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4.7 out of 5 stars
4.7 out of 5 stars
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on 29 August 2003
This record is one of the best early music cds available, or perhaps it IS the very best, despite being over 20 years old. The musicianship, singing and recording are all wonderful, and the sound is so good, your living room will be transformed into a Gothic chapel.
Unfortunately, this disc should come with a musical financial health warning, as newcomers to early music will probably find themselves shelling out for more and more of Emma Kirkby and Gothic Voices' recordings. And that's just the beginning: you'll develop a need for ever more obscure ensembles and composers for the rest of their lives. However, before you remortgage the house to buy similar music on full-price labels like ECM and so on, try the Jeremy Summerly discs on Naxos. They are marvellous and a fraction (not seven-eighths) of the price.
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VINE VOICEon 28 February 2001
I was surprised to read some of the on-line reviews. I have owned this recording since it first came out on vinyl, when it recieved excellent reviews world wide. It has sold in shed loads ever since. Why? Two main reasons; one, it is stunningly sung by the Blessed Emma Kirkby (Whom God preserve) and others, and is an excellent introduction to early sung music forms and religious music in particular. Two, many people bought it because it is perfect for the purpose of chilling out after a bad day or simply relaxing. If you do not like it, you have my sympathy, and I suggest you do some serious thinking about your personal development. Also, stop listening to Classic FM as it is clearly bad for you.
11 comment| 60 people found this helpful. Was this review helpful to you?YesNoReport abuse
I was surprised to read that a few reviewers complain about the lack of variety in the Abbess Hildegrad's music. Have they been listening to the same recording I have had in my possession for over twenty years? On my Hyperion recording there's a wide variety and no two pieces are the same and there are eight singers in all: four sopranos, one contralto and three tenors. Male and female voices do not join together on any of the tracks. Emma Kirkby joins in with the other three sopranos on tracks 1 and 4 and does not sing solo on any track. The tenors sing together on tracks 3 and 6. Margaret Philpot, contralto, sings solo on tracks 2 and 7 The sopranos, Emily van Evera, Poppy Holden and Judith Stell sing together on the last track (8) without Emma Kirkby joining them.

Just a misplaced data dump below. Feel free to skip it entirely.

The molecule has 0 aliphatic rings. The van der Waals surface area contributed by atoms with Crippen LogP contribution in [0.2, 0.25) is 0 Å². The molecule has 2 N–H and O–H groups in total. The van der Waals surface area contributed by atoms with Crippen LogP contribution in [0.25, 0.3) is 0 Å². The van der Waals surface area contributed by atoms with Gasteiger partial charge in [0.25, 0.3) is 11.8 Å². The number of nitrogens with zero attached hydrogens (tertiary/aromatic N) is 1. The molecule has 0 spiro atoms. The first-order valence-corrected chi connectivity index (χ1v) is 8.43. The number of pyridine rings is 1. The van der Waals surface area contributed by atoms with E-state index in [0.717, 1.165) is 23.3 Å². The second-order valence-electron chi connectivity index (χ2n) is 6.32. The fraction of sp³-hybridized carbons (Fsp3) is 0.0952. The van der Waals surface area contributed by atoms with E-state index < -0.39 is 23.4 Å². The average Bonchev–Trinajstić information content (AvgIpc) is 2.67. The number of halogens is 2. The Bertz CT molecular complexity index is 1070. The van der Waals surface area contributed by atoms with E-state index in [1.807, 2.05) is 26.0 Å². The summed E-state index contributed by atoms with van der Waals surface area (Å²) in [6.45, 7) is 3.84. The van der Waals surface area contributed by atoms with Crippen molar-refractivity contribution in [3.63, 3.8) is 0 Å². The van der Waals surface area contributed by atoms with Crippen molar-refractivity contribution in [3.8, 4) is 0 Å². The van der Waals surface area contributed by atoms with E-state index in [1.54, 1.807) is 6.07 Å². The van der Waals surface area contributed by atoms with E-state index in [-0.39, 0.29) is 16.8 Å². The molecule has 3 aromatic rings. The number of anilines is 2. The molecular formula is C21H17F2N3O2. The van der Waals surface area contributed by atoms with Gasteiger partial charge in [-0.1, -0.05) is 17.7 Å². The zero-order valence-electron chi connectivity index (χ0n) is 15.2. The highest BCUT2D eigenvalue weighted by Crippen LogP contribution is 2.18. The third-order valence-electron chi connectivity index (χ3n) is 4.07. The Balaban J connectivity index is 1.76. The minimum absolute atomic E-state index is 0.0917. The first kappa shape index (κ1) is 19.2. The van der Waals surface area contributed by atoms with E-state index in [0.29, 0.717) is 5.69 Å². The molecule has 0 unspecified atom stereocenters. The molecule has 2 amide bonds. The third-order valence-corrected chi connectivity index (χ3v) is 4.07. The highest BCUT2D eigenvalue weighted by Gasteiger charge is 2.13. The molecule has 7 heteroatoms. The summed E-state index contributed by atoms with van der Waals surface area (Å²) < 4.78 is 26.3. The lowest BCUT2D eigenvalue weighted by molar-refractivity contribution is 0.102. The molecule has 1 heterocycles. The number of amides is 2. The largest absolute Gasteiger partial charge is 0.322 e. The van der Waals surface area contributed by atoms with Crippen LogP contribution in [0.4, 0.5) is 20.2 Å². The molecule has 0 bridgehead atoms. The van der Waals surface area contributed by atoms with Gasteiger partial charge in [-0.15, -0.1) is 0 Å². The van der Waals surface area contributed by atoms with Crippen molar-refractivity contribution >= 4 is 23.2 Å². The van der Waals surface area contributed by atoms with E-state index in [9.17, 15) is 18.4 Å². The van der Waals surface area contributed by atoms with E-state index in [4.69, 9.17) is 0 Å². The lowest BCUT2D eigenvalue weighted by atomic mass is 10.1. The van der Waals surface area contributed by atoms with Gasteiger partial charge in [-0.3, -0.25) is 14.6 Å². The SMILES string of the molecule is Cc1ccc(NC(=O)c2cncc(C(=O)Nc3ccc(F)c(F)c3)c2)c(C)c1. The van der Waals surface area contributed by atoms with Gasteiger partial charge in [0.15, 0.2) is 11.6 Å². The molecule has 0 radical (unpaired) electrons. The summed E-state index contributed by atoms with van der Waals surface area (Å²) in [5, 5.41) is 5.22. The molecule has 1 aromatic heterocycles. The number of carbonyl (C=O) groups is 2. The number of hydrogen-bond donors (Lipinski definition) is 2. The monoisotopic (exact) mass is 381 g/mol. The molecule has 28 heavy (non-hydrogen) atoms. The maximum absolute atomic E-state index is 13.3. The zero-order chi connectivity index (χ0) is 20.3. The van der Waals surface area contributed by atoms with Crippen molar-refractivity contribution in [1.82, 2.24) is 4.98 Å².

So you see, there's plenty of variety and, for instance, Margaret Philpot singing solo is a good bit different from the four sopranos singing together. Margaret Philpot's deep, rich voice is a joy in itself. I'm also a fan of Emma Kirkby and have recordings of her singing solo. However, she was never a permanent member of Gothic Voices, jopining in with them just sometimes. Hildegarde composed her music around 900 years ago. When Picasso first set eyes on 12000 year old cave paintings he is reputed to have exclaimed: 'We've learnt nothing!' This observation also applies to Hildegard's music, which is as fresh, varied and meaningful today as it was on the day she composed it. Variety in music isn't necessarily about a lot of noise with all kinds of ups and downs and round abouts. Because Hildegard's music is so pure we're able to hear and appreciate its every nuance in a way which is not always possible in more sophisticated music. Just as beauty is often in the eye of the beholder, musical variation is often in the ear of the listener.
22 comments| 27 people found this helpful. Was this review helpful to you?YesNoReport abuse
Abbess Hildegard of Bingen created the pieces featured on this recording of sequences and hymns in honour of the Holy spirit, the Virgin Mary and Saints. These pieces are refreshing,
The recording has four soproano and contralto giving a impressive performance that creates an atmosphere that takes us to the imagined world of Hildegard and the Cloister surroundings of her world.
We are transported back to the middle ages and to a time around the 1140s.
Hildegard was very creative. Especially after a vision she had when she was about 43 years old. And went on to create two books on natural history and medicine and a morality play. This recording draws from a wealth of music she composed throughout the rest of her life.